if you’re seeing this photo back in the States, you’re probably thinking, GOOD LORD mei, what in god’s name are you eating over there? well, my dear friends, welcome to the wonderful world of the scotch egg. the traditional scotch egg, as shown above, is a hard-boiled egg removed from the shell, surrounded by minced sausage, rolled in breadcrumbs, and deep-fried. if you’re still recoiling in horror from that photo, come over here and try one, because it’s really seriously delicious.
i should stop here and say that the traditional scotch egg is not always delicious and is quite often pretty nasty. as andy, the maker of this delicious scotch egg told me, they’re usually sold at service stations (gas stations) and overcooked, mushy, and full of scary meat. thank god someone is addressing this important issue and that someone is andy. as the chef/creator behind eat my pies, andy is bringing back the retro british delicacies with an impressive attention to ingredients, an innovative fusion of food cultures, and an emphasis on the thoughtful preparation of well-loved but often poorly manufactured classics. he also referred to a slow food-like philosophy on making simple food with good ingredients, an idea that he says lost traction during the war when fresh ingredients were scarce and led to the overprocessing of ingredients and glorification of fast food. i’m hoping to chat more about this with him when i’m not staring distractedly at a bountiful array of deep-fried things i can put in my mouth.
chris, eamon and i found andy during a gluttonous orgy of face-stuffing at the truly amazing sunday upmarket at the old truman brewery on brick lane. i have LOTS to say about this international food paradise, but you’ll just have to wait for that. the three of us started the afternoon with the goal of eating our way around the world, but ironically enough, we ended up eating the most historically local of foods at eat my pies, including the could-this-get-any-more-britishly named rare roast beef yorkshire pud bap. i’ll get to that after i talk about the scotch egg.
for an item with a lot of ingredients and multiple layers, it’s a surprisingly smooth bite. andy purposefully doesn’t overcook his eggs, which means a soft, very slightly runny and still orange center rather than the dry crumbly pale yellow yolk that’s found in typical scotch eggs (or so one might say if one typically ate scotch eggs). the egg is surrounded by a delicious and unexpectedly mild blend of pork mince, sage, worcestershire sauce, english mustard, salt, nutmeg, and a lot of pepper. this meaty baseball of protein is then deep-fried in a breadcrumb mixture of, in this case, brown wholemeal bread.
i say ‘in this case’ because andy serves so much more than the traditional version of the scotch egg. his modern fusion take on the british classic has resulted in the development of the exciting and enticing thai red curry, smoked haddock, mexican three bean, and chorizo scotch eggs. WHAAAT??!? i am SO excited to try all of them. and i’m psyched to have just found on andy’s website that he can be found at whitecross street market, where i just this morning promised to go and grab more tasty coffee from my new friend and world barista champion, gwilym. worlds colliding…so much awesomeness in london…need more room in stomach…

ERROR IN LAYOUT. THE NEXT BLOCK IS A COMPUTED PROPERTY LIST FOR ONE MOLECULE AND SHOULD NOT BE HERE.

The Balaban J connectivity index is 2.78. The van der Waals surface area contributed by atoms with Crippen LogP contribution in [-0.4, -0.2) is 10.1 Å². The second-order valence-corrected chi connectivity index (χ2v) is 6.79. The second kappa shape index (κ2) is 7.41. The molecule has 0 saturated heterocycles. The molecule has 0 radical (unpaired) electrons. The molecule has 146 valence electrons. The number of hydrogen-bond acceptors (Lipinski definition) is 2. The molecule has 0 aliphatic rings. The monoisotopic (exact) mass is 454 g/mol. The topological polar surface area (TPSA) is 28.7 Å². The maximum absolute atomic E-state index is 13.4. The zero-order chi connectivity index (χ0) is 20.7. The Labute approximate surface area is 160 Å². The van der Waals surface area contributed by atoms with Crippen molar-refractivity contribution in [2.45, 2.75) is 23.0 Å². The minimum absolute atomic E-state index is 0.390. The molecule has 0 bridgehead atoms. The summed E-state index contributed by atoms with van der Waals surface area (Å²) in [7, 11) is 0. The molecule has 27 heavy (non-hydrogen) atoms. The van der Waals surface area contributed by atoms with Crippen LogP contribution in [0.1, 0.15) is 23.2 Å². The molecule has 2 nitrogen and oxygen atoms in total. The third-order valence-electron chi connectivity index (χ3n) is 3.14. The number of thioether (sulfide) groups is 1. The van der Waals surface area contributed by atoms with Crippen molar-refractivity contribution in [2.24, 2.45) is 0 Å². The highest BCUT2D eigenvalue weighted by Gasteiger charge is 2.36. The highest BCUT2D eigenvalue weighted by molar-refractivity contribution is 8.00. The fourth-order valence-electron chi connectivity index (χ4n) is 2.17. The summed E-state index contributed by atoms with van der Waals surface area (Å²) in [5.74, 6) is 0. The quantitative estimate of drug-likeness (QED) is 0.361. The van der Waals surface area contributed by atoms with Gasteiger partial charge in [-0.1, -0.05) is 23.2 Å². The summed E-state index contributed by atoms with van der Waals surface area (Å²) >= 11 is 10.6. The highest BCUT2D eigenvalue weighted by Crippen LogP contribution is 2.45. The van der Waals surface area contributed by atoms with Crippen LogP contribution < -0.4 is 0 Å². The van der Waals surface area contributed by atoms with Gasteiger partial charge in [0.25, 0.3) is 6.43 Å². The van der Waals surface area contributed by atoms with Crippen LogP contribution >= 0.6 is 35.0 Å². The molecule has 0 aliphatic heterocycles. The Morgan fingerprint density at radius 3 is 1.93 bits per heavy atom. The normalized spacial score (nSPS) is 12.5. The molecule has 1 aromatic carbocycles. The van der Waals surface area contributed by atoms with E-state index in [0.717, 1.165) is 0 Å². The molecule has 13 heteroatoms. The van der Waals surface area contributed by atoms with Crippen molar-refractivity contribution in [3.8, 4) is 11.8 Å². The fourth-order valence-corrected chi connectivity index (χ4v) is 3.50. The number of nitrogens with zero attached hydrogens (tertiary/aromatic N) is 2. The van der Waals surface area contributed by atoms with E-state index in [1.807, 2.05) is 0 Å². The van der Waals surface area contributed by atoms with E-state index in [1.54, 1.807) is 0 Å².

thai red curry and smoked haddock eggs, you are crazy but i bet you are also crazy delicious. speaking of crazy, wouldn’t it be crazy/awesome if you had a bird that laid scotch eggs? maybe it would be a whole menagerie of different birds of all shapes and sizes and colors, each of which laid another variety of scotch egg. you could wake up every morning to the cooing and crowing of your happy birds who have just laid a delicious breakfast snack for you! and no need to cook! interestingly enough, scotch eggs are commonly served cold, so you could eat them straight out of the nest. although it’s sort of gross to eat something that has just come out of a bird without washing it, and washing a scotch egg would be gross, and come to think of it, this whole idea is pretty gross. let’s move on.
did you notice that the thai red curry and the smoked haddock eggs are different colors? did you think they were laid by different birds? NO! it’s because andy makes a different breadcrumb mixture for each of his eggs. YES! so cool. such attention to detail.
i’ll finish up by talking about the superlatively english yorkshire pud bap that chris just HAD to buy. to translate: pud = pudding and bap = a sandwich roll which i have been told is usually white and often floury but in this case neither. whew. pudding, as we’ve discussed before, can mean all types of things here in the UK. yorkshire pudding is like a cross between a biscuit and a pancake and a popover, traditionally served with roasted meats and other dishes with gravy. it’s made by pouring pancake batter into hot oil which then rises to form a doughy pincushion. andy, being the wonder that he is, uses this eggy puffball to surround succulent slices of rare roast beef and mixed greens and then tops off the whole brilliant mess with this incredible homemade horseradish cream. creme fraiche, horseradish, white wine vinegar, mustard, nomnomnom.
chris, thanks for your unending patience with my food photography dithering, particularly when something seriously delicious is in hand. i wish that photo did it justice.
andy, so glad to have met you! i will see you soon. you, but more specifically, i will see your pork pies soon…i bet they are just full of awesome.